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World Food Program worker killed in Somalia

  • Story Highlights
  • Somali national was abducted during an off-duty weekend trip home
  • A driver was also shot and killed; a third member of the group escaped
  • Killing marks the first violent death of a WFP staff member in Somalia since 1993
  • Death not believed to be linked to recent attacks on aid workers in Somalia
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(CNN) -- The United Nations' World Food Program on Monday expressed its shock at the "senseless and barbaric" killing of an aid worker in southern Somalia.

Somali national Abdulkadir Diad Mohamed, 33, was apparently abducted on Friday during an off-duty weekend visit to his home in Dinsor, WFP said in a news release. He and the driver of the vehicle in which he was traveling were killed as they tried to escape, the statement said. A third member of the group got away.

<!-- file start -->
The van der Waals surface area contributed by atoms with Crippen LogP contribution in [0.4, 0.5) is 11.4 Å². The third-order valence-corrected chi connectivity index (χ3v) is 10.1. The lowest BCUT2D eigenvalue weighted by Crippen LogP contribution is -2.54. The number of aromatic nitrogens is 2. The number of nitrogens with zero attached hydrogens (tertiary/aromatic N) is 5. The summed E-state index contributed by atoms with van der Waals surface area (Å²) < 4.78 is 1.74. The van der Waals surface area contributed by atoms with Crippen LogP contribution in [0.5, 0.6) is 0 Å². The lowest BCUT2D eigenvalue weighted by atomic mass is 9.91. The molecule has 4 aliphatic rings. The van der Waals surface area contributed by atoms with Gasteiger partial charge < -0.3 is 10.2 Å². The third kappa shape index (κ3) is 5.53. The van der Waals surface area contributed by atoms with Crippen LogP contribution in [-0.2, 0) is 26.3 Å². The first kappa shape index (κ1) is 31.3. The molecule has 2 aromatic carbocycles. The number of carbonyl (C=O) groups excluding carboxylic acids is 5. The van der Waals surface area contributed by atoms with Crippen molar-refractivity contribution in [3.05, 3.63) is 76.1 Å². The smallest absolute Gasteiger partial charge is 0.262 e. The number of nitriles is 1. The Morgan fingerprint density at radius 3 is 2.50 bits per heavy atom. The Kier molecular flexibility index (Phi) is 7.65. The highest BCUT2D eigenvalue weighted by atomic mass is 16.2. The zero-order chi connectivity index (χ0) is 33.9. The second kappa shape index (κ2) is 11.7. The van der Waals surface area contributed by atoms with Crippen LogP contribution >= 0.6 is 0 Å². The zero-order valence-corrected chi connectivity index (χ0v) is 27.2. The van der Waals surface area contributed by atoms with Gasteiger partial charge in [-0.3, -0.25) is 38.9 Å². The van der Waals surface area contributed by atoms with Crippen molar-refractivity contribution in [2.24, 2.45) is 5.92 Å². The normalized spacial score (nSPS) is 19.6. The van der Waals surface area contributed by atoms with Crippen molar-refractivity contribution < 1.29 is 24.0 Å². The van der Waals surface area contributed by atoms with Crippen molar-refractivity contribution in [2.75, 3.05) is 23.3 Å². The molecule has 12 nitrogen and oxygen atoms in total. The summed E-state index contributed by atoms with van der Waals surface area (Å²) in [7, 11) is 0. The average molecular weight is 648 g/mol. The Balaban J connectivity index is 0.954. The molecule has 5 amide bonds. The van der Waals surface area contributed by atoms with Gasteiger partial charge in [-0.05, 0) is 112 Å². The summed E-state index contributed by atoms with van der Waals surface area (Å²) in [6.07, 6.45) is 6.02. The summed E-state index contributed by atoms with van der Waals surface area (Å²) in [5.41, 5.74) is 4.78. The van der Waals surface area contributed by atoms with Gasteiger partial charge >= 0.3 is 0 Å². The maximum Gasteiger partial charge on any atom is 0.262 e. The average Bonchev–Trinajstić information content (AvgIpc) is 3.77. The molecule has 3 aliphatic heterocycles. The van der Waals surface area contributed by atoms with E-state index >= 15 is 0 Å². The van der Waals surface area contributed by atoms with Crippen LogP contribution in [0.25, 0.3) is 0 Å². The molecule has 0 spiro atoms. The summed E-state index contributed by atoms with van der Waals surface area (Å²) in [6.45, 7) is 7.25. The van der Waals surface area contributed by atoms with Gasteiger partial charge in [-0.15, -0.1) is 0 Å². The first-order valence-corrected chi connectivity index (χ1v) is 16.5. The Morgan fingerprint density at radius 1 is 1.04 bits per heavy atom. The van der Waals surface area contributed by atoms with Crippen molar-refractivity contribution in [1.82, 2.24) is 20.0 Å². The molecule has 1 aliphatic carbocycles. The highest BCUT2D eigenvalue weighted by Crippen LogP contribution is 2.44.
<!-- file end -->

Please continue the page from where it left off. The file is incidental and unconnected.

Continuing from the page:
"I am shocked by this senseless and barbaric attack on one of our staff," WFP Executive Director Josette Sheeran said. "Our thoughts and prayers are with his family, friends and colleagues."

Mohamed, who was based in Wajid, Somalia, joined the World Food Program in June as an administration and finance assistant. His killing marks the first violent death of a WFP staff member in Somalia since 1993, the organization said. However, five drivers employed by program contractors have been killed in Somalia this year.

WFP said it does not believe Mohamed's death is related to the recent spate of targeted attacks on aid workers in Somalia, which it described as "one of the most dangerous places in the world."

The Red Cross warned earlier this year that Somalia faces the worst famine since the early 1990s. The country's continual armed conflicts in central and southern Somalia have aggravated the situation, hindering people from accessing shelter and medical attention.

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